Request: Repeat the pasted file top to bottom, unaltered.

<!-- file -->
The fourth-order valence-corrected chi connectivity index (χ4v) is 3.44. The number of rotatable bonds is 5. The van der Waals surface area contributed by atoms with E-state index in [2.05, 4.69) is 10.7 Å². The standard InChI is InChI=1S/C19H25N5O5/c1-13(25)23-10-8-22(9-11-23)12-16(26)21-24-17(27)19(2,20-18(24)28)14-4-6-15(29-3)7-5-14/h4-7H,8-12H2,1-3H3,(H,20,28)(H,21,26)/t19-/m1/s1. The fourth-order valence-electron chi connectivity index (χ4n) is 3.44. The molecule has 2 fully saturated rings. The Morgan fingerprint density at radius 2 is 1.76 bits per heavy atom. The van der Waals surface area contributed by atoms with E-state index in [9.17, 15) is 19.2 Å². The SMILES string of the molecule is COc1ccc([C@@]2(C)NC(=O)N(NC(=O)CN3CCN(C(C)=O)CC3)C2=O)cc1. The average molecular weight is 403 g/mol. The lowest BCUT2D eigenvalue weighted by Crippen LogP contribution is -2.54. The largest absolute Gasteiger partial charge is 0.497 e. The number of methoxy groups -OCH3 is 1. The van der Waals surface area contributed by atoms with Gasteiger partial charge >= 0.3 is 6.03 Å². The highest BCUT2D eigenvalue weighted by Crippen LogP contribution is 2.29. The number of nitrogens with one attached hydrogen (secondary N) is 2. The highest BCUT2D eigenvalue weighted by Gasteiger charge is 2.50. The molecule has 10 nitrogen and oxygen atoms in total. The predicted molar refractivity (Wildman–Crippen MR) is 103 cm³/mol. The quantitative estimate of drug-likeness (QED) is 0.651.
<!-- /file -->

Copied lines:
The fourth-order valence-corrected chi connectivity index (χ4v) is 3.44. The number of rotatable bonds is 5. The van der Waals surface area contributed by atoms with E-state index in [2.05, 4.69) is 10.7 Å². The standard InChI is InChI=1S/C19H25N5O5/c1-13(25)23-10-8-22(9-11-23)12-16(26)21-24-17(27)19(2,20-18(24)28)14-4-6-15(29-3)7-5-14/h4-7H,8-12H2,1-3H3,(H,20,28)(H,21,26)/t19-/m1/s1. The fourth-order valence-electron chi connectivity index (χ4n) is 3.44. The molecule has 2 fully saturated rings. The Morgan fingerprint density at radius 2 is 1.76 bits per heavy atom. The van der Waals surface area contributed by atoms with E-state index in [9.17, 15) is 19.2 Å². The SMILES string of the molecule is COc1ccc([C@@]2(C)NC(=O)N(NC(=O)CN3CCN(C(C)=O)CC3)C2=O)cc1. The average molecular weight is 403 g/mol. The lowest BCUT2D eigenvalue weighted by Crippen LogP contribution is -2.54. The largest absolute Gasteiger partial charge is 0.497 e. The number of methoxy groups -OCH3 is 1. The van der Waals surface area contributed by atoms with Gasteiger partial charge >= 0.3 is 6.03 Å². The highest BCUT2D eigenvalue weighted by Crippen LogP contribution is 2.29. The number of nitrogens with one attached hydrogen (secondary N) is 2. The highest BCUT2D eigenvalue weighted by Gasteiger charge is 2.50. The molecule has 10 nitrogen and oxygen atoms in total. The predicted molar refractivity (Wildman–Crippen MR) is 103 cm³/mol. The quantitative estimate of drug-likeness (QED) is 0.651.